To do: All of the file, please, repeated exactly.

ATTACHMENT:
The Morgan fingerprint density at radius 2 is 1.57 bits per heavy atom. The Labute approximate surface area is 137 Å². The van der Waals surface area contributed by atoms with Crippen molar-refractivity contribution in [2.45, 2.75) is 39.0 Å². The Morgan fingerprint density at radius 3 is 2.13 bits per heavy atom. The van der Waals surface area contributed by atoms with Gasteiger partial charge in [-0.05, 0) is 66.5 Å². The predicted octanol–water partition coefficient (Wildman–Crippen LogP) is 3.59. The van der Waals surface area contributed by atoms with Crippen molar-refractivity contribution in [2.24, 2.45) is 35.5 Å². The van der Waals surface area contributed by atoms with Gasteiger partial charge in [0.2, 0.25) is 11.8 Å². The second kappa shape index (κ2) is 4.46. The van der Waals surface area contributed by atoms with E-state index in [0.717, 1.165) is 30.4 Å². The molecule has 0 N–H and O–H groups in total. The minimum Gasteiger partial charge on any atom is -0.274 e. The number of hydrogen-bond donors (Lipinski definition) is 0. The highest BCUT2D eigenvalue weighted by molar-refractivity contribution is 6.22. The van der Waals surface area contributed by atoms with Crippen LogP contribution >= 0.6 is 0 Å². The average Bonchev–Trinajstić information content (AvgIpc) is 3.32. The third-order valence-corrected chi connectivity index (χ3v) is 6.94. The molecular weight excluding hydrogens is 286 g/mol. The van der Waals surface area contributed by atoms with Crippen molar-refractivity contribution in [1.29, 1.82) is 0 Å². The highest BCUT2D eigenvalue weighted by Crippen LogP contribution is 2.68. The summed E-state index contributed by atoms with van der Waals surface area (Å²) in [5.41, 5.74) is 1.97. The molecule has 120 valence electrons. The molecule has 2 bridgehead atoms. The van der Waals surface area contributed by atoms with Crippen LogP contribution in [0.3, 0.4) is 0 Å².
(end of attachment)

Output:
The Morgan fingerprint density at radius 2 is 1.57 bits per heavy atom. The Labute approximate surface area is 137 Å². The van der Waals surface area contributed by atoms with Crippen molar-refractivity contribution in [2.45, 2.75) is 39.0 Å². The Morgan fingerprint density at radius 3 is 2.13 bits per heavy atom. The van der Waals surface area contributed by atoms with Gasteiger partial charge in [-0.05, 0) is 66.5 Å². The predicted octanol–water partition coefficient (Wildman–Crippen LogP) is 3.59. The van der Waals surface area contributed by atoms with Crippen molar-refractivity contribution in [2.24, 2.45) is 35.5 Å². The van der Waals surface area contributed by atoms with Gasteiger partial charge in [0.2, 0.25) is 11.8 Å². The second kappa shape index (κ2) is 4.46. The van der Waals surface area contributed by atoms with E-state index in [0.717, 1.165) is 30.4 Å². The molecule has 0 N–H and O–H groups in total. The minimum Gasteiger partial charge on any atom is -0.274 e. The number of hydrogen-bond donors (Lipinski definition) is 0. The highest BCUT2D eigenvalue weighted by molar-refractivity contribution is 6.22. The van der Waals surface area contributed by atoms with Crippen LogP contribution >= 0.6 is 0 Å². The average Bonchev–Trinajstić information content (AvgIpc) is 3.32. The third-order valence-corrected chi connectivity index (χ3v) is 6.94. The molecular weight excluding hydrogens is 286 g/mol. The van der Waals surface area contributed by atoms with Crippen molar-refractivity contribution in [1.29, 1.82) is 0 Å². The highest BCUT2D eigenvalue weighted by Crippen LogP contribution is 2.68. The summed E-state index contributed by atoms with van der Waals surface area (Å²) in [5.41, 5.74) is 1.97. The molecule has 120 valence electrons. The molecule has 2 bridgehead atoms. The van der Waals surface area contributed by atoms with Crippen LogP contribution in [0.3, 0.4) is 0 Å².